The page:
Polytomous Item Response Theory Models by Michael L. Nering, Remo Ostini (Paperback, 2005)
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- DescriptionPolytomous Item Response Theory Models provides a unified, comprehensive introduction to the range of polytomous models available within item response theory (IRT). It begins by outlining the primary structural distinction between the two major types of polytomous IRT models. This focuses on the two types of response probability that are unique to polytomous models and their associated response functions, which are modeled differently by the different types of IRT model. It then describes, both conceptually and mathematically, the major specific polytomous models, including the Nominal Response Model, the Partial Credit Model, the Rating Scale model, and the Graded Response Model. Important variations, such as the Generalized Partial Credit Model are also described as are less common variations, such as the Rating Scale version of the Graded Response Model. Relationships among the models are also investigated and the operation of measurement information is described for each major model. Practical examples of major models using real data are provided, as is a chapter on choosing an appropriate model.Figures are used throughout to illustrate important elements as they are described.
- Author BiographyAfter specializing in psychometric methods and bioethics at the University of Minnesota, Remo taught 3020 and 4050 in the School of Psychology at UQ for a number of years. A stint in the School of Pharmacy at UQ, doing systematic reviews of medicine prescribing and some pharmacoepidemiology, followed. Now Remo has gone back to his roots, measuring health behaviors and community well being in the Healthy Communities Research Center at UQ. Remo's research focuses on health literacy, including the effect of health literacy on health behaviors as well as predictors and components of health literacy. Of particular interest are the issues of health literacy motivation and responsibility. Remo maintains an honorary appointment in the School of Psychology and continues to supervise students in the school. Dr. Nering joined Measured Progress as a psychometrician in 1999. In this capacity as assistant vice president of psychometrics and research, he is responsible for all psychometric services provided by Measured Progress. He also oversees all research activities and both the summer internship program and the visiting scholar program. Prior to joining Measured Progress, Dr. Nering was a psychometrician for ACT, Inc., where he was extensively involved in research on the computerized adaptive test version of the ACT assessment. He also provided psychometric support for the Council of Chief State School Officers (CCSSO) science test and conducted research for the development division in the Support, Technological Applications, and Research department. In addition to his experience in psychometrics, Dr. Nering has taught at the college level, served as an item writer for a variety of assessment instruments, tested and developed software packages, and published and presented numerous papers on measurement and testing. Dr. Nering's research interests include person fit, item response theory, computer-based testing, and equating. He has presented and published numerous articles on a wide range of psychometric topics, and he is actively involved in the research community in various capacities. Dr. Nering is a member of the National Council of Measurement in Education, American Educational Research Association, American Psychological Association, and the Psychometric Society. For the AERA 2005 conference he was a program chair for Division D - Measurement and Research Methodology. He has also served as treasurer of the Psychometric Society. In addition, Dr. Nering has served as reviewer for several peer journals, including the Journal of Educational Measurement, Applied Psychological Measurement, Psychometrika, and the Journal of Experimental Education. Dr. Nering has a Ph.D. in psychology with a specialization in psychometric methods from the University of Minnesota and a Bachelor's degree in psychology from Kent State University, Kent, OH.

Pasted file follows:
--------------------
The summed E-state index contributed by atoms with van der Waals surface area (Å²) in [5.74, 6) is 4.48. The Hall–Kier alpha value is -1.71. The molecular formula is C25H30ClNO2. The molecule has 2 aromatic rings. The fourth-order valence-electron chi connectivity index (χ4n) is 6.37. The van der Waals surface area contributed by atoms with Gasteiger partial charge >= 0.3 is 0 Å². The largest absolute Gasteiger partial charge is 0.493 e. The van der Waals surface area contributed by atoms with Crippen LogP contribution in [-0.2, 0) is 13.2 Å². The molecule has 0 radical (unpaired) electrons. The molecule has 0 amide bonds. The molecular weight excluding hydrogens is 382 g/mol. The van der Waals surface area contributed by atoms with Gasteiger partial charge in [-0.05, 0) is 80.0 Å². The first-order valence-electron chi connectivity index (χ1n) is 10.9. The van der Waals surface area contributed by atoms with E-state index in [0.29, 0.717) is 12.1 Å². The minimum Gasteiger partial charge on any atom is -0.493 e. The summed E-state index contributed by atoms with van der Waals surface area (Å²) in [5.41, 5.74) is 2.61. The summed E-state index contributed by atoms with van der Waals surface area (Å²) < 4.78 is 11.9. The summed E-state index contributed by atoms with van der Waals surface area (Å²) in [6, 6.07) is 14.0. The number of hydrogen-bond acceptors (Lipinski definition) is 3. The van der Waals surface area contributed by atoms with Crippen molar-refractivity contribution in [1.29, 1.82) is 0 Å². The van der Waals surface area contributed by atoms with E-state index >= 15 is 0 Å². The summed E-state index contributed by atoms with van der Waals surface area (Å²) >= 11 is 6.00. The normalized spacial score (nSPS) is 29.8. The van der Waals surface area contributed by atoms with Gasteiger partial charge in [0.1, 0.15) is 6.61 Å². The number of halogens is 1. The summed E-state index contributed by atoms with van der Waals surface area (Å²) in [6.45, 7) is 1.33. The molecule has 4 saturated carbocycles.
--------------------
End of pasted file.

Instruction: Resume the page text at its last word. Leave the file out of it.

- Author(s)Michael L. Nering,Remo Ostini
- PublisherSAGE Publications Inc
- Date of Publication29/09/2005
- SubjectEducation & Teaching
- Series TitleQuantitative Applications in the Social Sciences
- Series Part/Volume Numberv. 144
- Place of PublicationThousand Oaks
- Country of PublicationUnited States
- ImprintSAGE Publications Inc
- Content NoteIllustrations
- Weight136 g
- Width140 mm
- Height216 mm
- Spine7 mm
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